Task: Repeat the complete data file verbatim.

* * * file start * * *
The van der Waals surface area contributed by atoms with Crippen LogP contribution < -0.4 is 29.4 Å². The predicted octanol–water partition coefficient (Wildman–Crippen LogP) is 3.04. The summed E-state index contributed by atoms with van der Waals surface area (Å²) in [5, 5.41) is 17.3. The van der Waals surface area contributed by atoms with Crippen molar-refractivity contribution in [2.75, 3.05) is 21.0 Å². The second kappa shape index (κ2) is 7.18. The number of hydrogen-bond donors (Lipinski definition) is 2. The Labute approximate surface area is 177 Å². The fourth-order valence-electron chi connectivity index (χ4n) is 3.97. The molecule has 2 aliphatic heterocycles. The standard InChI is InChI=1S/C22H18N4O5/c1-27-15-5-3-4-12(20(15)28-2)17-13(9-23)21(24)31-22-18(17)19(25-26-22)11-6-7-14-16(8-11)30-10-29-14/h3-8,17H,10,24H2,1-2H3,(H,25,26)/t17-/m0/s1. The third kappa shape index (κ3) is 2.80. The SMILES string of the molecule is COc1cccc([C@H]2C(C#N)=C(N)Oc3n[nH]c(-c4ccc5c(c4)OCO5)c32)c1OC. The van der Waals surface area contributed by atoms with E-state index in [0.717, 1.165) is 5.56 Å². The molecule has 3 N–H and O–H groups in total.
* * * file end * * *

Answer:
The van der Waals surface area contributed by atoms with Crippen LogP contribution < -0.4 is 29.4 Å². The predicted octanol–water partition coefficient (Wildman–Crippen LogP) is 3.04. The summed E-state index contributed by atoms with van der Waals surface area (Å²) in [5, 5.41) is 17.3. The van der Waals surface area contributed by atoms with Crippen molar-refractivity contribution in [2.75, 3.05) is 21.0 Å². The second kappa shape index (κ2) is 7.18. The number of hydrogen-bond donors (Lipinski definition) is 2. The Labute approximate surface area is 177 Å². The fourth-order valence-electron chi connectivity index (χ4n) is 3.97. The molecule has 2 aliphatic heterocycles. The standard InChI is InChI=1S/C22H18N4O5/c1-27-15-5-3-4-12(20(15)28-2)17-13(9-23)21(24)31-22-18(17)19(25-26-22)11-6-7-14-16(8-11)30-10-29-14/h3-8,17H,10,24H2,1-2H3,(H,25,26)/t17-/m0/s1. The third kappa shape index (κ3) is 2.80. The SMILES string of the molecule is COc1cccc([C@H]2C(C#N)=C(N)Oc3n[nH]c(-c4ccc5c(c4)OCO5)c32)c1OC. The van der Waals surface area contributed by atoms with E-state index in [0.717, 1.165) is 5.56 Å². The molecule has 3 N–H and O–H groups in total.